So you’re an adult who wants to take ballet?

I had dinner with a friend the other night who mentioned she might want to take ballet, but really didn’t know where to begin.

And truly, finding out how to begin, I think, might be the hardest part.

Step 1: Find a class.

It’s not as easy as one might think. It often depends on where you live, and how far you are willing to drive to take class. If you live in a big metropolitan area, you may have plenty of options. If you live in a rural area in a region of the U.S. like the South, maybe not.

The first thing I would do would be to check online. If a school in your area has a website, then the second part is really easy: Send them an email asking about adult ballet classes.

As hard as it is to believe in the 21st century, some schools in my area don’t have websites. If that is the case for you, go to the phone book, get up enough courage to call about classes. But don’t be fooled. Just because a school advertises that it offers instruction for adults, that’s not always the case.

What kind of school to look for? I’d look to see if there are any pre-pro schools with a performing company in the area before I would try the “Little Miss Susie” type of studios. Pre-pro school schools tend to be more adult-friendly (and more open to male students), have better trained faculty and usually offer more adult or open classes (as in open to all, you might get a mixture of ages). And pre-pro schools usually give you the option of paying by the class if you want to just try it out (some have been known to allow free try out classes).

That doesn’t mean “Little Miss Susie” studios should be ruled out, especially if you don’t have a pre-pro school around. You can probably get a good idea about their attitudes about adult students from the phone call or email.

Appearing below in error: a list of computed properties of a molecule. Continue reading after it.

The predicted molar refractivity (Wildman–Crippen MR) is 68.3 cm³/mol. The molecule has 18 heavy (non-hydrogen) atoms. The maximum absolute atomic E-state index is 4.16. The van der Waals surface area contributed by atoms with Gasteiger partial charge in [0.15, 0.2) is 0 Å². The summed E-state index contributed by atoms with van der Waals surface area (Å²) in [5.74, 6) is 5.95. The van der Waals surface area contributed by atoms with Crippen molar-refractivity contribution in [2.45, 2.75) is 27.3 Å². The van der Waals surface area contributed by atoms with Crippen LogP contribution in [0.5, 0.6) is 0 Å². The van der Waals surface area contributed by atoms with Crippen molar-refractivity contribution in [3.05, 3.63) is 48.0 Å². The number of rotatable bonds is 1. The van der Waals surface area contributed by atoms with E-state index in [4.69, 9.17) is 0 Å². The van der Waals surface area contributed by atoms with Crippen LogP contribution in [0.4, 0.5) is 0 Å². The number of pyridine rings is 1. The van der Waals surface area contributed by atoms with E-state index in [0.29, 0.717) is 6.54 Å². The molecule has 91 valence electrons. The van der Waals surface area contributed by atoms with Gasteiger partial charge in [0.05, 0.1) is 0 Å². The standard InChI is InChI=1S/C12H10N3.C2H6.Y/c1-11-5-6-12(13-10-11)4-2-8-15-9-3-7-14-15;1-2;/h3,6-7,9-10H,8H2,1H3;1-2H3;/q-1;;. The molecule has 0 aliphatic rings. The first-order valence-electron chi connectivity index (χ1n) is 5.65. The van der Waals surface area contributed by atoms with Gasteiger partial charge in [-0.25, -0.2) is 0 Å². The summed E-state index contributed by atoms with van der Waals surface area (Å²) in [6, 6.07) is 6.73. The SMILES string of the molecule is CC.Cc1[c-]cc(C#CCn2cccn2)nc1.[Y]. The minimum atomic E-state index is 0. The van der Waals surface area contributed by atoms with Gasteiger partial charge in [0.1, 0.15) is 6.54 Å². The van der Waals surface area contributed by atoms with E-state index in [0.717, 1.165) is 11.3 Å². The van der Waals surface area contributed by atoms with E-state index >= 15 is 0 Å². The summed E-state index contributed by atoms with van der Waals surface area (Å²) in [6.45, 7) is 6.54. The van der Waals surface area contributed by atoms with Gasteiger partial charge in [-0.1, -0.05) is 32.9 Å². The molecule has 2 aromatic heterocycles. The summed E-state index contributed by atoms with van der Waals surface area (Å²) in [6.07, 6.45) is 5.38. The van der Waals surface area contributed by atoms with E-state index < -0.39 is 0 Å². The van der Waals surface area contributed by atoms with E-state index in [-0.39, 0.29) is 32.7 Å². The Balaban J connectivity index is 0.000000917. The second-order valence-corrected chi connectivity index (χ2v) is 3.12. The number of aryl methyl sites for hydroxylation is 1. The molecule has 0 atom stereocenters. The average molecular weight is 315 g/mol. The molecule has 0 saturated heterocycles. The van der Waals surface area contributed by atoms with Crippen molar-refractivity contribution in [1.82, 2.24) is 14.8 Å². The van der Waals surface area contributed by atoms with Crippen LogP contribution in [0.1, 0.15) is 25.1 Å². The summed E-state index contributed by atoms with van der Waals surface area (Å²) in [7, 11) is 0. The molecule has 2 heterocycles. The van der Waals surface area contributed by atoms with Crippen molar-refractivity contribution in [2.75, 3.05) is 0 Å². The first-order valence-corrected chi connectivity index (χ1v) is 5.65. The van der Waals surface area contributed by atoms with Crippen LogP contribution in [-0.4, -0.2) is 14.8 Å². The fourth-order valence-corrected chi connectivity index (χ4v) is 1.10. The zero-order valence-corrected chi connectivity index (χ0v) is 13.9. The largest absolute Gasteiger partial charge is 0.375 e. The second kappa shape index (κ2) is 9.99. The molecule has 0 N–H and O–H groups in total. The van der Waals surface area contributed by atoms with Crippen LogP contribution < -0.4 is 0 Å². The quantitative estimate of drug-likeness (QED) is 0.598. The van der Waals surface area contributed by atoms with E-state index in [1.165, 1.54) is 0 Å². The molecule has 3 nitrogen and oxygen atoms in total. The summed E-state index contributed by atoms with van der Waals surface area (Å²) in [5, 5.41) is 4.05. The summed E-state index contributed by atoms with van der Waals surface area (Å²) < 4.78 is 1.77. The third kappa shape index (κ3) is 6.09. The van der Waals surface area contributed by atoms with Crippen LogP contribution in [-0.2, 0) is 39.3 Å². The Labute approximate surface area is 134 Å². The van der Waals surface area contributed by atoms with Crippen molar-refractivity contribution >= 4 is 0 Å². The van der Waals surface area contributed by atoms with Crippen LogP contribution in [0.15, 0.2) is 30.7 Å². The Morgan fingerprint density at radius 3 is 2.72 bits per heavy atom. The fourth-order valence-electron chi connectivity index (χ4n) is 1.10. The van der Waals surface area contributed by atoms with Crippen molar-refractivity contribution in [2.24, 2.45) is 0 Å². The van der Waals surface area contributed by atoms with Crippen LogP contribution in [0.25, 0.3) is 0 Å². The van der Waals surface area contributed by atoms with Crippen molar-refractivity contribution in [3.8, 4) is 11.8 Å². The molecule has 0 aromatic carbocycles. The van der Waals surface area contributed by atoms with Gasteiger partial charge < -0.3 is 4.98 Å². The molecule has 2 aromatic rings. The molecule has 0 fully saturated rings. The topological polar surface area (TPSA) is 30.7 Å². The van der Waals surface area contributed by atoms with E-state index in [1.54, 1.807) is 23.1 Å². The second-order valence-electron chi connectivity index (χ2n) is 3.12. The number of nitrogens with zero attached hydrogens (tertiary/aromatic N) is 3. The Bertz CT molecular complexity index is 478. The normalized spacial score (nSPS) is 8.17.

Step 2: Find the right level of class

Your choices might be limited, depending on the school. But if they offer a strictly beginning class and you’ve never danced before, start there. In a perfect world, you should start at the beginning of the school year. But that shouldn’t stop you if you’re itching to start classes now. The school where I take classes accepts new adult students year-round in the open classes. But if you start mid-year, you may find yourself trying to catch up to where the rest of the class is now.

Step 3: Find the right clothes for you

I know some adults who have this “romanticized” version of what they think ballet class is like, and go all out to find clothes that “fit the code.” I also know people who are scared to death of taking a class because of the dress code.

My advice to the first group? Don’t go all out on dance attire until you know for sure ballet is indeed for you. Dance clothes can be a little expensive. I’ve seen people dressed like proper ballerinas who are gone by the third or fourth class of the year, never to be seen again.

If you’re in the second group, guess what? You’re in luck! Most schools that have adult or open classes do not have a dress code for adult dancers. You can come and dance in clothes that allow you to move comfortably. They allow clothes that fit your comfort zone and are forgiving to non-perfect bodies.

Most adult dancers I know where close to dancer attire, but warm up pants, yoga pants, tank top, loose fitting T-shirts and baggy shorts are perfectly acceptable at the school where I take class.

Step 4: Throw out any preconceived notions of what you think class is going to be like

If you never taken ballet before, there’s a chance it may not be what you thought.

A strictly beginner class, for example, may be really slow to you, depending on the teacher. Or, it may be a lot more advanced. I’ve been in classes advertised as beginner-intermediate that leaned more toward the intermediate side that it chased away a lot of the new people in class. And I’ve been in classes where the opposite was true.